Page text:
Are Rapture and Pleasure (Piti Sukha) Experienced in Nibbana? It Seems So!

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Re: Are Rapture and Pleasure (Piti Sukha) Experienced in Nibbana? It Seems So!

Post by Zom » Tue Nov 13, 2018 6:20 pm

I'll better end with Mahasi quote )

In nibbāna there are no such things as mind or mental concomitants, which can be met with in the sense-sphere or form-sphere. It naturally follows that mind and matter that belong to the thirty-one planes of existence are totally absent in nibbāna. However, some would like to propose that after the parinibbāna of the Buddha and the Arahants, they acquire a special kind of mind and matter in nibbāna. Such an extraordinary way of thinking may appeal to those who cannot do away with self or ego.

With regard to this proposition a learned Sayādaw reasoned that if there is a special kind of mind and matter in nibbāna, there must also be a special kind of rebirth which gives rise to a special kind of old age, disease, and death, which in turn bring about a special kind of sorrow, lamentation, suffering, distress, and despair. When the teachings explicitly say cessation, it will be improper to go beyond it and formulate an idea of a special kind of existence. Extinction points to nothing other than Nothingness. Nibbāna, which is not involved in mind and matter, cannot be made to get involved either in this world or in other worlds.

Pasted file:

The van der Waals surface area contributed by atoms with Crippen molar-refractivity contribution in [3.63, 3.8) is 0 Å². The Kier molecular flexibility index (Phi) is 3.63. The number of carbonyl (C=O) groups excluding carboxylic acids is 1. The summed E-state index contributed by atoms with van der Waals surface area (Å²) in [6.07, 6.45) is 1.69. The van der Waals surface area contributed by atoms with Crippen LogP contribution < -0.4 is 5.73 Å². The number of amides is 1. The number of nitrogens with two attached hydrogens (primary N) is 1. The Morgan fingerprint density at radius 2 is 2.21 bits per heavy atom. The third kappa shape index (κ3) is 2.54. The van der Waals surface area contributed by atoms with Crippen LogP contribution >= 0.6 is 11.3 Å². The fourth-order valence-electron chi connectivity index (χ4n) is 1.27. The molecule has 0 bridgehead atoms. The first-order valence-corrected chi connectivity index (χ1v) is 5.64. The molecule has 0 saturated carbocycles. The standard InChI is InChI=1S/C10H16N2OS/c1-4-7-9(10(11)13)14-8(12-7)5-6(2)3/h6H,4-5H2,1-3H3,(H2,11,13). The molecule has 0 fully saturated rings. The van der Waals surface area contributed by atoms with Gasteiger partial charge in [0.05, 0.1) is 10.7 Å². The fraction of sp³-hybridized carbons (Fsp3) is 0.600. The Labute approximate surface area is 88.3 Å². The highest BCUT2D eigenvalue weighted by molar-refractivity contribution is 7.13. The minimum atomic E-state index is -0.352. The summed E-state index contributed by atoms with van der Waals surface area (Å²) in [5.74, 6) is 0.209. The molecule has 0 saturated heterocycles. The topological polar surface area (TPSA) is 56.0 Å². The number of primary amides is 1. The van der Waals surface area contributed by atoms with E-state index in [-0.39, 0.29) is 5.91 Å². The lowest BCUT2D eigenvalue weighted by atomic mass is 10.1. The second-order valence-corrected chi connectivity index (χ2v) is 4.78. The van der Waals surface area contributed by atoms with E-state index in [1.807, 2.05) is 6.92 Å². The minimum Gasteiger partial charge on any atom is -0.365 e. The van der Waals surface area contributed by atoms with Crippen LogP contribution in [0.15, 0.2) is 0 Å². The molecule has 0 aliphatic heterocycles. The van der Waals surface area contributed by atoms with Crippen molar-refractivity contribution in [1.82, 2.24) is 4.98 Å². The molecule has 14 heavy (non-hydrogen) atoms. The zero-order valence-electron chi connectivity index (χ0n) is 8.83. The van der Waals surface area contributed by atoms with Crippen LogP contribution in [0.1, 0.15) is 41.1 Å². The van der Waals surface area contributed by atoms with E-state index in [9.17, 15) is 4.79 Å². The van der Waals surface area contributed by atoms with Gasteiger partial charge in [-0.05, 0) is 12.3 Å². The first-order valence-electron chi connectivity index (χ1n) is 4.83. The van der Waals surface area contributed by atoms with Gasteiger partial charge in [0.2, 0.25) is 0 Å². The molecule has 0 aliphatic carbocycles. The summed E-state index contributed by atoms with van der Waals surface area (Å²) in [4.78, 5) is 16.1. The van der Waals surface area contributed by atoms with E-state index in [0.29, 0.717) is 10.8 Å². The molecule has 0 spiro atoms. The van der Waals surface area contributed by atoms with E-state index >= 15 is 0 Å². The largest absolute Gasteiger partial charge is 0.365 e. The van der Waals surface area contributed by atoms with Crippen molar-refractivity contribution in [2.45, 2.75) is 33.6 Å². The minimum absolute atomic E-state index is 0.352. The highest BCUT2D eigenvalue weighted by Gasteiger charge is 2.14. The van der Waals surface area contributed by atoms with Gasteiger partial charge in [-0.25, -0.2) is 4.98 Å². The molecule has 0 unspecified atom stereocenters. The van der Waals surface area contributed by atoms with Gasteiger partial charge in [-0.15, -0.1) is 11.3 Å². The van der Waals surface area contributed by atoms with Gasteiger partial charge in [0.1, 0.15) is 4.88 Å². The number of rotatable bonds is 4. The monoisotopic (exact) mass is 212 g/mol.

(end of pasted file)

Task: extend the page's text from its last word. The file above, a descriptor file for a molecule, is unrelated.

8-)

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Re: Are Rapture and Pleasure (Piti Sukha) Experienced in Nibbana? It Seems So!

Post by mikenz66 » Tue Nov 13, 2018 6:28 pm

rightviewftw wrote:
Tue Nov 13, 2018 7:08 am
mikenz66 wrote:
Tue Nov 13, 2018 6:16 am
Isn't that even more reason for not thinking that it is particularly significant - that it turns up in these smackdown contests with Brahma?
Whether it is a smackdown contest is a moot point but it is clear that the Buddha therein is explaining what makes an Ariya superior to any other being in Samsara, i think Ariyan Knowledge is very significant and takes the central stage in this doctrine, i am quite sure you would agree.
I don't agree, precisely because those suttas involve somewhat humorous interactions (which I termed "smackdowns"j for lack of a better term...) with Brahma. I therefore would not read too much doctrinal significance into them, but I can see that some do find them inspiring.

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Re: Are Rapture and Pleasure (Piti Sukha) Experienced in Nibbana? It Seems So!

Post by rightviewftw » Tue Nov 13, 2018 6:35 pm

Zom wrote:
Tue Nov 13, 2018 6:20 pm
I'll better end with Mahasi quote )